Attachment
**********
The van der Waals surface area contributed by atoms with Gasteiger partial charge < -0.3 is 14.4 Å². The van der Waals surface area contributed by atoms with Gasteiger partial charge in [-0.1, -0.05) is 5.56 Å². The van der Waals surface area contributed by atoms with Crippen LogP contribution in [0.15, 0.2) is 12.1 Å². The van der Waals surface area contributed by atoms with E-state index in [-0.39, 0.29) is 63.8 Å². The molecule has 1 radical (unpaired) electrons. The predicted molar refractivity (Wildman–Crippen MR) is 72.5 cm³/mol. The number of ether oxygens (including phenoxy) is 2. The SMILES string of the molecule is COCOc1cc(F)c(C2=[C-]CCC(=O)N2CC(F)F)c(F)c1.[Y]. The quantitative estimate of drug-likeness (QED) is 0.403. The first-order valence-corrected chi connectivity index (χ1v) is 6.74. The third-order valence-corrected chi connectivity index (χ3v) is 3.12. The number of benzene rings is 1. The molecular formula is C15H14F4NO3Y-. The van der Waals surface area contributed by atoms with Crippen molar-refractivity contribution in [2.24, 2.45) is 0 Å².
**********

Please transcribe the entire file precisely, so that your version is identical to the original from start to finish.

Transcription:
The van der Waals surface area contributed by atoms with Gasteiger partial charge < -0.3 is 14.4 Å². The van der Waals surface area contributed by atoms with Gasteiger partial charge in [-0.1, -0.05) is 5.56 Å². The van der Waals surface area contributed by atoms with Crippen LogP contribution in [0.15, 0.2) is 12.1 Å². The van der Waals surface area contributed by atoms with E-state index in [-0.39, 0.29) is 63.8 Å². The molecule has 1 radical (unpaired) electrons. The predicted molar refractivity (Wildman–Crippen MR) is 72.5 cm³/mol. The number of ether oxygens (including phenoxy) is 2. The SMILES string of the molecule is COCOc1cc(F)c(C2=[C-]CCC(=O)N2CC(F)F)c(F)c1.[Y]. The quantitative estimate of drug-likeness (QED) is 0.403. The first-order valence-corrected chi connectivity index (χ1v) is 6.74. The third-order valence-corrected chi connectivity index (χ3v) is 3.12. The number of benzene rings is 1. The molecular formula is C15H14F4NO3Y-. The van der Waals surface area contributed by atoms with Crippen molar-refractivity contribution in [2.24, 2.45) is 0 Å².